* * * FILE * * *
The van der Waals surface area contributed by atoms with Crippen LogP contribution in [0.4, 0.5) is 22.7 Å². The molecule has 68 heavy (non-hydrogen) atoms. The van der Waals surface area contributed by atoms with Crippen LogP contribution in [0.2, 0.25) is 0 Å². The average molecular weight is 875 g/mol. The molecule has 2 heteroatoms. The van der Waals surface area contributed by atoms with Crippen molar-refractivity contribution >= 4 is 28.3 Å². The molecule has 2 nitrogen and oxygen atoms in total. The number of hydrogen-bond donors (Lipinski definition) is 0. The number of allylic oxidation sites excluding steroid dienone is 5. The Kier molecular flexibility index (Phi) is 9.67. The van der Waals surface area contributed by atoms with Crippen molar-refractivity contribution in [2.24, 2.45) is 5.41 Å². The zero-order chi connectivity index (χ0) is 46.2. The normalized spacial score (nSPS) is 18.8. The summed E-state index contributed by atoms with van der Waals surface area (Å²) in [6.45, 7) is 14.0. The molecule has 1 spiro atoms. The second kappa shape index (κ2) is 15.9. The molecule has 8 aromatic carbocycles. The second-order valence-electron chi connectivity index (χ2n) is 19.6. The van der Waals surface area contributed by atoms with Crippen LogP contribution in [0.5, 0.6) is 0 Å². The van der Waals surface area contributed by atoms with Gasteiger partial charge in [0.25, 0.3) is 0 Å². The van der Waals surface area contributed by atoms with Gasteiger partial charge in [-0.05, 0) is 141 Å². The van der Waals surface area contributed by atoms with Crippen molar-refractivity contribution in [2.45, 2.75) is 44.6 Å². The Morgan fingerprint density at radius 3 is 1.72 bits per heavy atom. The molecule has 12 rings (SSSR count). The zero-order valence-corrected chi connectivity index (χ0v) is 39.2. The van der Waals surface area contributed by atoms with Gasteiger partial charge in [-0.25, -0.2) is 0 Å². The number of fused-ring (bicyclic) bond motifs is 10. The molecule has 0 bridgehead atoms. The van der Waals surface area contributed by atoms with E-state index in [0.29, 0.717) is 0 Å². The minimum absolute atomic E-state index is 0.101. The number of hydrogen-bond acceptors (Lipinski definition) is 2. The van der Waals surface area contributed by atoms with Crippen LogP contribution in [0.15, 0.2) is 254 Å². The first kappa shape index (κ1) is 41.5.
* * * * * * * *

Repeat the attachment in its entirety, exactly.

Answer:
The van der Waals surface area contributed by atoms with Crippen LogP contribution in [0.4, 0.5) is 22.7 Å². The molecule has 68 heavy (non-hydrogen) atoms. The van der Waals surface area contributed by atoms with Crippen LogP contribution in [0.2, 0.25) is 0 Å². The average molecular weight is 875 g/mol. The molecule has 2 heteroatoms. The van der Waals surface area contributed by atoms with Crippen molar-refractivity contribution >= 4 is 28.3 Å². The molecule has 2 nitrogen and oxygen atoms in total. The number of hydrogen-bond donors (Lipinski definition) is 0. The number of allylic oxidation sites excluding steroid dienone is 5. The Kier molecular flexibility index (Phi) is 9.67. The van der Waals surface area contributed by atoms with Crippen molar-refractivity contribution in [2.24, 2.45) is 5.41 Å². The zero-order chi connectivity index (χ0) is 46.2. The normalized spacial score (nSPS) is 18.8. The summed E-state index contributed by atoms with van der Waals surface area (Å²) in [6.45, 7) is 14.0. The molecule has 1 spiro atoms. The second kappa shape index (κ2) is 15.9. The molecule has 8 aromatic carbocycles. The second-order valence-electron chi connectivity index (χ2n) is 19.6. The van der Waals surface area contributed by atoms with Crippen LogP contribution in [0.5, 0.6) is 0 Å². The van der Waals surface area contributed by atoms with Gasteiger partial charge in [0.25, 0.3) is 0 Å². The van der Waals surface area contributed by atoms with Gasteiger partial charge in [-0.05, 0) is 141 Å². The van der Waals surface area contributed by atoms with Crippen molar-refractivity contribution in [2.45, 2.75) is 44.6 Å². The Morgan fingerprint density at radius 3 is 1.72 bits per heavy atom. The molecule has 12 rings (SSSR count). The zero-order valence-corrected chi connectivity index (χ0v) is 39.2. The van der Waals surface area contributed by atoms with Gasteiger partial charge in [-0.25, -0.2) is 0 Å². The number of fused-ring (bicyclic) bond motifs is 10. The molecule has 0 bridgehead atoms. The van der Waals surface area contributed by atoms with E-state index in [0.29, 0.717) is 0 Å². The minimum absolute atomic E-state index is 0.101. The number of hydrogen-bond acceptors (Lipinski definition) is 2. The van der Waals surface area contributed by atoms with Crippen LogP contribution in [0.15, 0.2) is 254 Å². The first kappa shape index (κ1) is 41.5.